Good morning, RVA! It's 71 °F, and we’ve got another heckin’ hot day on deck. You should expect highs in the mid 90s throughout most of the day, and steamy temperatures continue through the weekend. If we make it through Sunday, there’s a chance things will cool down the tiniest bit on Monday.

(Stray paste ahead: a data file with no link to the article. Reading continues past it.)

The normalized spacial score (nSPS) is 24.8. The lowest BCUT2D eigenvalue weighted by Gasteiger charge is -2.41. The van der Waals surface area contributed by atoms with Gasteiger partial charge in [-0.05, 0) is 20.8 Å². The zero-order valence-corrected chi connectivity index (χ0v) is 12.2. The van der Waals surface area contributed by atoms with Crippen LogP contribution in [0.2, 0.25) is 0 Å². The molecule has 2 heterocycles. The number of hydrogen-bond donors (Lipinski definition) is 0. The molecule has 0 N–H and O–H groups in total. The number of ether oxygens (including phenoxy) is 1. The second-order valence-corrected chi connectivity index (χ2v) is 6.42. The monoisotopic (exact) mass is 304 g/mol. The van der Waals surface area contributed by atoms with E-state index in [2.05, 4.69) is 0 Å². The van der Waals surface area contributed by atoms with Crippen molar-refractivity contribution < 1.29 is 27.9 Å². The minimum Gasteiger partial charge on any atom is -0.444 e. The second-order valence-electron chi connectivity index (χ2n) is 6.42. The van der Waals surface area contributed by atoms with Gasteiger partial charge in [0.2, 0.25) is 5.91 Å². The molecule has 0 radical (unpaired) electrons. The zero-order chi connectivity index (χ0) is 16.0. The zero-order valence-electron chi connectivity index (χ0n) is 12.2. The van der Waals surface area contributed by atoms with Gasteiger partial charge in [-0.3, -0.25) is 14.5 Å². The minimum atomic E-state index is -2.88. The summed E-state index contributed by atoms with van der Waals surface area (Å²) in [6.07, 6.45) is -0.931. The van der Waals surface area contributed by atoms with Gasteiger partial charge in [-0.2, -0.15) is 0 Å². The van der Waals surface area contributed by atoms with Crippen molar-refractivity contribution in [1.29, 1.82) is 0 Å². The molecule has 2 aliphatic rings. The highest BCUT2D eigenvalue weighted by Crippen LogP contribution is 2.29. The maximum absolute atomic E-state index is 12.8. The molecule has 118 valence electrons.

I feel real bad about this, but yesterday I forgot to mention that the Richmond Public Schools rezoning committee met to look at some first drafts of the school rezoning maps. Here are is the PDF you’re looking for: maps of all the new zoning options for elementary, middle, and high school plus a bunch of tables of potential enrollment numbers. You can also zoom around on this digital version of those same maps. Additionally, this page on the RPS website has a bunch of additional maps and resource that are probably worth scrolling through as well (make sure you tap on the “Committee Meeting #2” header in the menu). There is a lot a lot going on with all of this information, and I have taken absolutely zero time to try and process it all. But! We should all get to processing and then get to letting the committee know all of our thoughts and feelings! This sounds like a great plan for the weekend, right?